I think the evidence of lesbianism played a particularly sinister role when we look at the sentencing phase of Miss Mota’s case. The sentencing phase is after she’s convicted. It’s the process determining whether she should live or die. It’s when you bring in aggravating evidence, eligibility factors, what kind of murder was this, versus mitigating factors. And in this case there were several mitigating factors, including the fact that Miss Mota was raped at the age of four and was repeated sexually abused throughout her life, the fact that her father used to sell her out for sex, the fact that she had been in psychiatric hospitals throughout her teenage years, and she had serious drug and alcohol problems. In this case, the only eligibility factor the State argued was that she had allegedly committed this murder in a cold, calculated, and premeditated manner, and that’s a difficult thing to prove in this case. They would have to prove that she had made this devious plan to kill this poor man, when the evidence showed that she had met him only hours earlier, that she was seen flirting with him and other men at the bar that night, and that she was highly intoxicated. But it became a lot easier for the prosecution to convince this jury to kill her despite all the mitigation, despite the fact that she had only known him for a few hours, when they could argue that she was a hard-core man-hating lesbian who lured this poor defenseless man home under the pretense that he was going to get lucky and then she killed him.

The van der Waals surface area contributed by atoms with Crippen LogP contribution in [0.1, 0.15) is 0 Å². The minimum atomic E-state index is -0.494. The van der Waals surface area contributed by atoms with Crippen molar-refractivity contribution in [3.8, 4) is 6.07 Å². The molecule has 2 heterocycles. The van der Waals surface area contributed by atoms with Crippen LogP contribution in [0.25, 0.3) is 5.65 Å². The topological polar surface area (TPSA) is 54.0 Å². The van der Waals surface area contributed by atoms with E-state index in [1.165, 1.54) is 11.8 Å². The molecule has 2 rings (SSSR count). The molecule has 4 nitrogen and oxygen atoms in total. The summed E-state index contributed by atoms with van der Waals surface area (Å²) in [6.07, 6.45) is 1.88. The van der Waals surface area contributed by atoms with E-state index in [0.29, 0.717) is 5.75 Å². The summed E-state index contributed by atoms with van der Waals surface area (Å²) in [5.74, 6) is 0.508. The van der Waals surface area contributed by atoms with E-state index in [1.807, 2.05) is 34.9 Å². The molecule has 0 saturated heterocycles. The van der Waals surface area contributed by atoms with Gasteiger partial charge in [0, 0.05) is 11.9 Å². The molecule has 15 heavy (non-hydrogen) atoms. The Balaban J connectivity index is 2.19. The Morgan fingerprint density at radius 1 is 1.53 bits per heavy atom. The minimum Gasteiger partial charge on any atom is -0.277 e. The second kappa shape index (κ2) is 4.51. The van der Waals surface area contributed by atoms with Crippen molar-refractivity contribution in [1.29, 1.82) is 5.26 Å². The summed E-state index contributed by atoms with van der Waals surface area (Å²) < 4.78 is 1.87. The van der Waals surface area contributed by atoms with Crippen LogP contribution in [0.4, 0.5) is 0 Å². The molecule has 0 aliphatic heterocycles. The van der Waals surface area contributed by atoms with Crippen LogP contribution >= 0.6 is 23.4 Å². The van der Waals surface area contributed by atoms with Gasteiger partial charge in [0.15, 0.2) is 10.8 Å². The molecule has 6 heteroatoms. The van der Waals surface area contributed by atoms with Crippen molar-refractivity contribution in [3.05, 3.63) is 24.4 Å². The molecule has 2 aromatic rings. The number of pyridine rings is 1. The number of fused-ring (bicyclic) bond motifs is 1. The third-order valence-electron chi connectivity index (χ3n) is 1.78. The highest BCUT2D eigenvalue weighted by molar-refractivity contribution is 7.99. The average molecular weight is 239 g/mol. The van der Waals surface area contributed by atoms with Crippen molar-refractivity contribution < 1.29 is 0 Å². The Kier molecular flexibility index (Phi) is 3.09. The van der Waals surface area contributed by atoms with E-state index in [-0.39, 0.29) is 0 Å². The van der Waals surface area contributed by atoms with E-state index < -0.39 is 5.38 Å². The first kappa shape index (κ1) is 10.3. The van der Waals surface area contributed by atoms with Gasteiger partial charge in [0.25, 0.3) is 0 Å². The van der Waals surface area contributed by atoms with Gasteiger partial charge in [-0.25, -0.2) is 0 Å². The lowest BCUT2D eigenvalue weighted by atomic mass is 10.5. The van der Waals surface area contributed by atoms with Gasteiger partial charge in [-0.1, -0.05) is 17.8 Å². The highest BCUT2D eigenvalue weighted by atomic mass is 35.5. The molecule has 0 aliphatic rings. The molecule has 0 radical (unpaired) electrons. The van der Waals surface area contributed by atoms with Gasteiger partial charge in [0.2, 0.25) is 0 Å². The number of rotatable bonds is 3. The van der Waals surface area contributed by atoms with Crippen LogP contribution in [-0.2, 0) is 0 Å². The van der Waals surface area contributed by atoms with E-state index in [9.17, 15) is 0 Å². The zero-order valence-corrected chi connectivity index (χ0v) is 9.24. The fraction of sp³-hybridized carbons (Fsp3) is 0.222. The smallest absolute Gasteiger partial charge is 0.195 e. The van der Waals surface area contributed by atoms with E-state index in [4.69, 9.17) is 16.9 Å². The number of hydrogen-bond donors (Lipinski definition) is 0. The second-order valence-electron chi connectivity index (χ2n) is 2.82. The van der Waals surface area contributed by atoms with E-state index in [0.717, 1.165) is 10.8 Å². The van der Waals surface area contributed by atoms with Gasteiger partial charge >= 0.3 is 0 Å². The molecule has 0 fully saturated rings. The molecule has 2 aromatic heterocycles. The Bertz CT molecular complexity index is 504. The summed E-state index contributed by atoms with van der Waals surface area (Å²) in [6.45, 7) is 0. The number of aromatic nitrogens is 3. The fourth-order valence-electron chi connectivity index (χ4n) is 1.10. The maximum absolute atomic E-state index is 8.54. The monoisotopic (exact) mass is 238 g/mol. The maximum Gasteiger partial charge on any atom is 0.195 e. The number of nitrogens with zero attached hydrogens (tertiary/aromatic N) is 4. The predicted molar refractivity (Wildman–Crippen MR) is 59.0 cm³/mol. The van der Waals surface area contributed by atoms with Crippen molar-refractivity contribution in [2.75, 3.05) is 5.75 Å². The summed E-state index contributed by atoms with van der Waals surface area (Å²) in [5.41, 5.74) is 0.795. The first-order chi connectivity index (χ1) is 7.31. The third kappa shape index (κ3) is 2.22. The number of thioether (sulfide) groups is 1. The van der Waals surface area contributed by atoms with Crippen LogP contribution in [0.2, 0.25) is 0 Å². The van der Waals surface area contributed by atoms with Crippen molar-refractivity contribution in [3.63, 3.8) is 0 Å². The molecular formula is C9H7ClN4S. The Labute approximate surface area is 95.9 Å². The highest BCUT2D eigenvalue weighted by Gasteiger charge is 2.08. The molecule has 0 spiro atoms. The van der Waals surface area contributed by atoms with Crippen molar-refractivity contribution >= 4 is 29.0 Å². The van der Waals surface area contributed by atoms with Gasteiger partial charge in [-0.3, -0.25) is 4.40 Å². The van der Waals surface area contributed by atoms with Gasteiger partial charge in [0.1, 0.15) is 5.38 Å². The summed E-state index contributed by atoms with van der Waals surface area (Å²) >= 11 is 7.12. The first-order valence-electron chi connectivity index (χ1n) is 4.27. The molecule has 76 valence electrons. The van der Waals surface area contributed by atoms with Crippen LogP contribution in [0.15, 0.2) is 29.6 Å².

In her case, Bernina had a co-defendant. Her co-defendant testified and was the star witness against her. He admitted that he had, in fact, had a relationship with Bernina and that he was angered when he saw the victim flirting with Bernina that night. He admitted that he participated in the murder that night and that, in fact, it was his knife used to kill this victim. This white man, Russell Granmeyer, wasn’t charged with murder. He in fact got immunity for his participation in the murder and he got a four-year sentence for concealment of a homicidal death. So while this white heterosexual man is free, Bernina Mota, a Latina lesbian, is sentenced to die.